“Evernote was one of the first companies that we invested in,” said Artyom Yukhin, the head of Troika Dialog’s venture division, in a release. “In addition to financing, we provided expertise and assistance at an early stage to bring the company to the forefront of consumer internet and mobile services…The exit, at over ten times our original commitment, was a difficult decision for Troika and for me personally, but we ultimately decided to provide liquidity to our investors at a multiple return on their investment rather than await the next exit opportunity. Evernote has an absolutely unique team and we are proud of its achievements and have no doubt that the company will continue to flourish under the leadership of its CEO, Phil Libin.”
Of course, this means Sequoia, who also participated in the company’s 2010 $20 million round as well, is upping its stake in the company and betting big on Evernote. By our calculations, Sequoia presumably just bought another $50 million-plus in the company.
Gaming peripheral maker Razer has raised $50 million in a financing round to expand its business of offering “no compromise” gaming products.
IDG-Accel China Capital Fund led the round, the first venture-financed investment for the company beyond previous angel investments.
After years of making only peripherals, Razer recently entered the gaming PC hardware market with the announcement of its new $2,800 Blade gaming laptop, which recently began shipping pre-ordered units in time for the holiday season.
Carlsbad, Calif.-based Razer first unveiled the Blade in August as “the world’s first true gaming laptop.” The company emphasized its 17-inch LED screen, high-end graphics hardware and six-hour battery life — all packed into a sleek, combat-knife-inspired case that’s less than an inch thick. The Blade also sports a unique “switchblade” user interface, which includes 10 adaptive tactile hotkeys and a LCD multi-touch panel displaying in-game information along the keyboard.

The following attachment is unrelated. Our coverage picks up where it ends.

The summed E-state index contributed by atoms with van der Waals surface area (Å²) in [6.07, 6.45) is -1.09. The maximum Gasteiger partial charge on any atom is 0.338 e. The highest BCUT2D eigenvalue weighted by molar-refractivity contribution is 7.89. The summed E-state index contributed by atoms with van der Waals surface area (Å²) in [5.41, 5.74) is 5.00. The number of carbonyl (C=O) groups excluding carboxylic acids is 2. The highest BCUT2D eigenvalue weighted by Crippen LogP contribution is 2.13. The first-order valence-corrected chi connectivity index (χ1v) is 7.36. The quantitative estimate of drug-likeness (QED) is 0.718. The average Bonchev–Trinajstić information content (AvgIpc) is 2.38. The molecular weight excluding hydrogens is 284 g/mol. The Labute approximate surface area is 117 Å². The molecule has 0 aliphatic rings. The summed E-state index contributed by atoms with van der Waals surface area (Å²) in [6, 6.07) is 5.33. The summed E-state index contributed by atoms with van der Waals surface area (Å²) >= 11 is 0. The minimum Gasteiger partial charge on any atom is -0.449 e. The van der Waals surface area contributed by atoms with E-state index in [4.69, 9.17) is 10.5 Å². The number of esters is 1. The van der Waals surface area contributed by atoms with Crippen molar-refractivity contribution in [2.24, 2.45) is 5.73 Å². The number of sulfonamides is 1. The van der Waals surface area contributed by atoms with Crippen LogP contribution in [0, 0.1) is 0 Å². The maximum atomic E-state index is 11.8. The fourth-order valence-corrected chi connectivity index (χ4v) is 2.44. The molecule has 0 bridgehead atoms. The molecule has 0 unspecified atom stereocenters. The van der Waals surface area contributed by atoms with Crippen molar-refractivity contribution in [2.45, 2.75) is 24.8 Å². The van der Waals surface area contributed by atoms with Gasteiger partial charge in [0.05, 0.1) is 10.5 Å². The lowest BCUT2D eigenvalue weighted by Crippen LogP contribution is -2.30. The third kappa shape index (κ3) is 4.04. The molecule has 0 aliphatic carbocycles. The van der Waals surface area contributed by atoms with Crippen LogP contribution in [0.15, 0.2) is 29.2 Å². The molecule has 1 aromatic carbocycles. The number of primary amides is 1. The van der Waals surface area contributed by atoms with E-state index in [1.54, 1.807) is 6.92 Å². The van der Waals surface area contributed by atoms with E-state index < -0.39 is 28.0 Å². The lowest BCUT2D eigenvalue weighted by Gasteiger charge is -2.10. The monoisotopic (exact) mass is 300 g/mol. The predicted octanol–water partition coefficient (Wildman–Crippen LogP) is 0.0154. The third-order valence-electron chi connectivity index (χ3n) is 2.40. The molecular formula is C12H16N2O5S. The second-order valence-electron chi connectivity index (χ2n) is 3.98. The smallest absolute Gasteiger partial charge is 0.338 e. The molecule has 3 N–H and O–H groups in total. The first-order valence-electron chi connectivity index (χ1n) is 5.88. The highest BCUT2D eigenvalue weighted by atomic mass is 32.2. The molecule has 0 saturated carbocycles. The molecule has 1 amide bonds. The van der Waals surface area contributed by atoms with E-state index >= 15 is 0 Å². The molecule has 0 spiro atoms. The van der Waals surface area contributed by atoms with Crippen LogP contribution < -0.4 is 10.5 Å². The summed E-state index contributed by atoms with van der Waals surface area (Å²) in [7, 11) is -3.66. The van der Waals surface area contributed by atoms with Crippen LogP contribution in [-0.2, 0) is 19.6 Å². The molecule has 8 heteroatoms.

Razer faces competition from a number of existing gaming PC specialists like Alienware, which offers a range of gaming laptops starting at $899. The Blade will also compete against smartphones and tablets, which are increasingly becoming the go-to devices for many consumers’ mobile gaming habits.
“We took a long time raising our first VC round as games like Battlefield 3 kept us pretty busy recently,” said Min-Liang Tan, co-founder and chief executive of Razer. “More importantly, we took our time selecting an institutional investor as we wanted to find a partner that understood our commitment to gaming and our no-compromise attitude to designing products. Plus these guys didn’t freak out when we disappeared for a week in the middle of the deal when Skyrim launched.”
Tan said that board meetings start with a game of Counterstrike and the losers have to buy coffee. Razer’s focus is on building a cult brand around its products for gamers. The company started in Singapore in 1998 with a focus on making computer mice for gamers, who are notoriously picky about the speed and sensitivity of their mice. Razer catered to the professional gaming community, signing up Johnathan “Fatal1ty” Wendel as one of its sponsored players. Over the years, the company added keyboards, audio equipment, mouse surfaces, and console controllers.
Razer will use the money to invest in technology, expand and innovate on its portfolio of designs. And, of course, pay for the video game habits of management.
Filed under: games
Investors in Cable & Wireless Worldwide have finally given the thumbs-up to an acquisition offer from Vodafone. The deal values the telecom company at $1.06 billion.
Vodafone is currently the second largest mobile company globally, and the CWW acquisition will only add to its stature among the telecommunications giants of the world.
According to Reuters, one institutional investor in particular had been holding back a vote on the deal. When that party was in favor of the acquisition, that gave Vodafone 99 percent of the votes from voting shareholders to proceed with the acquisition.
CWW controls more than 12,000 miles of optical fiber, which means Vodafone will no longer have to rent landline from competing telecoms such as BT. In addition to its fixed line capacity, CWW provides managed voice and data services as well as IP-based services and applications. CWW specializes in B2B business with large enterprises, governments, and carriers.
The $1.06 billion acquisition offer was first agreed to by both parties back in April 2012.
The company’s history hasn’t been without controversy. Since 2009, a series of strategic product missteps, scandals over lavish executive compensation, and a breakup into two separate entities have caused the company’s stock price to plummet, making it an obvious acquisition target for a hungry up-and-comer such as Vodafone.